Nova Scotia

Work on physician resource plan has never stopped, says health minister

The province’s health minister says despite the lack of a public update on the physician resource plan since 2016, the work has never stopped.

Delorey says plan is regularly updated, but public posts have stopped for now

The province's physicians resource plan hasn't been publicly updated in three years, but officials say work behind the scenes is ongoing and regularly monitored. (Shutterstock)

The province's health minister says despite the lack of a public update on the physician resource plan since 2016, the work has never stopped.

Annual updates of the 10-year human resources outlook were posted online in 2014, 2015 and 2016, but there has been nothing added to the Health Department's website since then.

The purpose of the plan is to assess future needs in the system.

The plan projects how many doctors need to be recruited each year. But Delorey said Health Department officials, starting about a year ago, began questioning the accuracy of numbers they were getting from the program they were using.

"The results that we were seeing we didn't think actually aligned with the reality that we were seeing," Delorey said.

Health Minister Randy Delorey. (CBC)

Despite what they knew to be true and what was being reported by the provincial health authority, Doctors Nova Scotia and other partners, Delorey said the program kept projecting a need for about 100 doctors a year.

"If you talk to Nova Scotians and clinicians, I think they realize the demand — particularly in certain areas — might actually be a little bit higher."

As of Friday, the health authority was advising 131 physician openings. The province recruited 130 doctors in 2018-19, 103 in 2017-18 and 111 in 2016-17, but that doesn't take into account how many leave the system each year.

Delorey said officials aren't sure what the actual need would be each year, but are generally operating with the view that as many doctors as possible will be recruited, particularly when it comes to family medicine, emergency medicine, anesthesiology and psychiatry.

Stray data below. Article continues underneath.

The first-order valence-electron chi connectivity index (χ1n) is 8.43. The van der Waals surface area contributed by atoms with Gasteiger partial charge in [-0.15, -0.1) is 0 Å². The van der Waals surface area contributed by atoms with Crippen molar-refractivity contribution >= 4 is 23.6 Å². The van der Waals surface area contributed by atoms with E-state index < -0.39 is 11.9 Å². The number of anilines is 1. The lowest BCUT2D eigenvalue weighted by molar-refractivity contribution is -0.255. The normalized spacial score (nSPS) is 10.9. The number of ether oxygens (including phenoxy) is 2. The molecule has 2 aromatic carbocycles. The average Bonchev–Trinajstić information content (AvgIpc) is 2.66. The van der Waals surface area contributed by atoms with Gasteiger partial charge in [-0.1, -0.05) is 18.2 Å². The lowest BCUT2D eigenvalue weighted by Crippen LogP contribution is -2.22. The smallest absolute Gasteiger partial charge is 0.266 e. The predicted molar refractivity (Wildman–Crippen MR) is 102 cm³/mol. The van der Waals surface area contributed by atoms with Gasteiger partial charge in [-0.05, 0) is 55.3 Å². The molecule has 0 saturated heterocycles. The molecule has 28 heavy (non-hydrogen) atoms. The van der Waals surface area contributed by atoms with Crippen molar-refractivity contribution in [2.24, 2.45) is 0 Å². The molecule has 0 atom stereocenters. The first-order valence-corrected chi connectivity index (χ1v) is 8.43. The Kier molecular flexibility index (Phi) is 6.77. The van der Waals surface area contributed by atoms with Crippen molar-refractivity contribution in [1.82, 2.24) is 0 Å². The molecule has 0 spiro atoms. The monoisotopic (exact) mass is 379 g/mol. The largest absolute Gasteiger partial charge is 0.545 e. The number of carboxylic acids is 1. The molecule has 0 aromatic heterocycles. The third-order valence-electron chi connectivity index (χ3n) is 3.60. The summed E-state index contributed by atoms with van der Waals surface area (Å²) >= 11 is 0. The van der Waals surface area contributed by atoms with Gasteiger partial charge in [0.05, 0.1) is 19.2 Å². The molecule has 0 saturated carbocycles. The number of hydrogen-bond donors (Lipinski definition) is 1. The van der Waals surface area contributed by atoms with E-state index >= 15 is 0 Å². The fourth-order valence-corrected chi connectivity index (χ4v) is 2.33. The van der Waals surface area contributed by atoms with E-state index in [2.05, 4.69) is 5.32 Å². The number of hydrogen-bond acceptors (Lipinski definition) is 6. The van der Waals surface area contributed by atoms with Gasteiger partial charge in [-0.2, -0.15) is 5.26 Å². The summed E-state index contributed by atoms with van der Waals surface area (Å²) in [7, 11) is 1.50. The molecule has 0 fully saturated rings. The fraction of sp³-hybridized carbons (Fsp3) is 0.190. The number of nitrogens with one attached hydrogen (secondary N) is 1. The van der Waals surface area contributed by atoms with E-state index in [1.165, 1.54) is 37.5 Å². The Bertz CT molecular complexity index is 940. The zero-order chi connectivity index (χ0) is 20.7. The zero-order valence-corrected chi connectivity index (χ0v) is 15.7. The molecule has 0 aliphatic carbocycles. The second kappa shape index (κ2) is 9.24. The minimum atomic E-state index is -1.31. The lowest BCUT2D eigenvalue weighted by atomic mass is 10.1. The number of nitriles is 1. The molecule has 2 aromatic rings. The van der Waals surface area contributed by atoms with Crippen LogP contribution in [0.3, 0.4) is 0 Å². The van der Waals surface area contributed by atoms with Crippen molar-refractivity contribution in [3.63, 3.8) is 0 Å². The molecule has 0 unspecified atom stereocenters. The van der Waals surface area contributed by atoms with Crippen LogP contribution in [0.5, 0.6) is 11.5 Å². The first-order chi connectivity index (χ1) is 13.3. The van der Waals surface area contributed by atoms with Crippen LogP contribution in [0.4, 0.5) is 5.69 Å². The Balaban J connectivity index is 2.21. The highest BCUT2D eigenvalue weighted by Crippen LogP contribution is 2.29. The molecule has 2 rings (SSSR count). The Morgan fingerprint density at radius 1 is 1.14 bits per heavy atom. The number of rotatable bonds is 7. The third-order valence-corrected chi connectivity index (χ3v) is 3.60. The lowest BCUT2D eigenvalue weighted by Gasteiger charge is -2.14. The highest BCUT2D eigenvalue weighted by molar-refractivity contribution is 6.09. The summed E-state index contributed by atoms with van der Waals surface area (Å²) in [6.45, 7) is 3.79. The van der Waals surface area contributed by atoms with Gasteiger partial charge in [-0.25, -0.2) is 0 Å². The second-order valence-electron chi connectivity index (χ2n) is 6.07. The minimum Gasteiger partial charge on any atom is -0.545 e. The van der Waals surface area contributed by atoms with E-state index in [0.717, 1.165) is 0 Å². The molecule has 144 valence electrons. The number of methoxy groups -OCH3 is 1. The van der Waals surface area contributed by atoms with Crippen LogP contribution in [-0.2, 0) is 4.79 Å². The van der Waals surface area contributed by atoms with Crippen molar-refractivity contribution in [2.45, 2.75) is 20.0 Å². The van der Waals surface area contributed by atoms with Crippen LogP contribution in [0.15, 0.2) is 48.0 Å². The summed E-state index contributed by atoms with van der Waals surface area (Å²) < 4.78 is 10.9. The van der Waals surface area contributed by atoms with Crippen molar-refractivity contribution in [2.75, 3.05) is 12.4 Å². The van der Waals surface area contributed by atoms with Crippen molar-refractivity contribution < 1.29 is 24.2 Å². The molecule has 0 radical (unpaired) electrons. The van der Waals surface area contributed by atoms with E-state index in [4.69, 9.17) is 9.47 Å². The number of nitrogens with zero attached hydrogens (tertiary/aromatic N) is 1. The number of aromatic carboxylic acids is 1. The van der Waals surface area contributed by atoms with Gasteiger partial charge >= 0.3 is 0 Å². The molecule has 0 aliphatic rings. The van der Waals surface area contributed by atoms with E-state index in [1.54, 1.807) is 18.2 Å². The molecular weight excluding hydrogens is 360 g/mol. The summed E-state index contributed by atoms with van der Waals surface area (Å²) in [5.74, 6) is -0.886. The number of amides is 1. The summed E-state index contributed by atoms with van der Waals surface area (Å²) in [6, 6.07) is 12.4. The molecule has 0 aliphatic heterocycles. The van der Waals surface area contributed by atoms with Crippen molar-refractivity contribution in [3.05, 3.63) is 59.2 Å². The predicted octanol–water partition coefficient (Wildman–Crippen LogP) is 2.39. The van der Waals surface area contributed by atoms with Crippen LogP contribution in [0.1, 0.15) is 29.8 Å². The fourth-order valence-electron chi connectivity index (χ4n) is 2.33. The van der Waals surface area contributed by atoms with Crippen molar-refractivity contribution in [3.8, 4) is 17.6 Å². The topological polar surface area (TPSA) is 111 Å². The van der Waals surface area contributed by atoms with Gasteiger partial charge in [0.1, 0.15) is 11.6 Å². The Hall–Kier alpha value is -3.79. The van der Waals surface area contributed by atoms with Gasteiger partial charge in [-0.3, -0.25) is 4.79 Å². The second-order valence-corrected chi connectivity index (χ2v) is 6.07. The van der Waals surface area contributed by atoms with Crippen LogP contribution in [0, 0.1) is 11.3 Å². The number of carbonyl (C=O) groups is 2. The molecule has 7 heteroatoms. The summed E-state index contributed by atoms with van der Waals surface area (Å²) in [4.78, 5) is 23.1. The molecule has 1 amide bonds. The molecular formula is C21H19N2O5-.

"Regardless of what the resource plan says about today or this year or next year's recruitment plan for the health authority, the reality is we're already informed by the vacancies that we have today that need to be filled and that alone is a significant amount of work for the recruitment," he said.

The minister said work is happening in his department to develop an in-house analytical tool that would track future needs. There's time to perfect that for the long-term, he said.

More immediately, Delorey said the plan has helped inform recent decisions such as adding 15 specialist residency seats at Dalhousie University's medical school and creating the rural family medicine residency programs based in Yarmouth, Cape Breton and Truro.

Kevin Chapman, director of partnerships and finance for Doctors Nova Scotia, said the physician resource plan is doing what it was created to do.

At a time when the government and doctors have been engaged in prolonged and sometimes difficult contract talks, Chapman said the plan has been a rare area of continued collaboration that shows what's possible when everyone in the system works together.

Kevin Chapman with Doctors Nova Scotia says the plan is working as it should. (CBC)

Doctors have become more open to advising the health authority when they start to think about retirement or moving to a different position in Nova Scotia or elsewhere, said Chapman.

Info useful for students

Ideally, Chapman would like to see updates to the plan posted publicly again. He said the information is especially useful for students going into medical school and making decisions about residency. They benefit from knowing the future job prospects for the province, particularly if this is where they might want to eventually practise, he said.

Delorey wants public reporting again, too, but not until his department has a system in which they can have confidence. To do so sooner would be a disservice, he said.

"I think we have a responsibility to ensure that when we release and have information that we make available publicly, that it has to be accurate information."

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About the Author

Michael Gorman is a reporter in Nova Scotia whose coverage areas include Province House, rural communities, and health care. Contact him with story ideas at michael.gorman@cbc.ca

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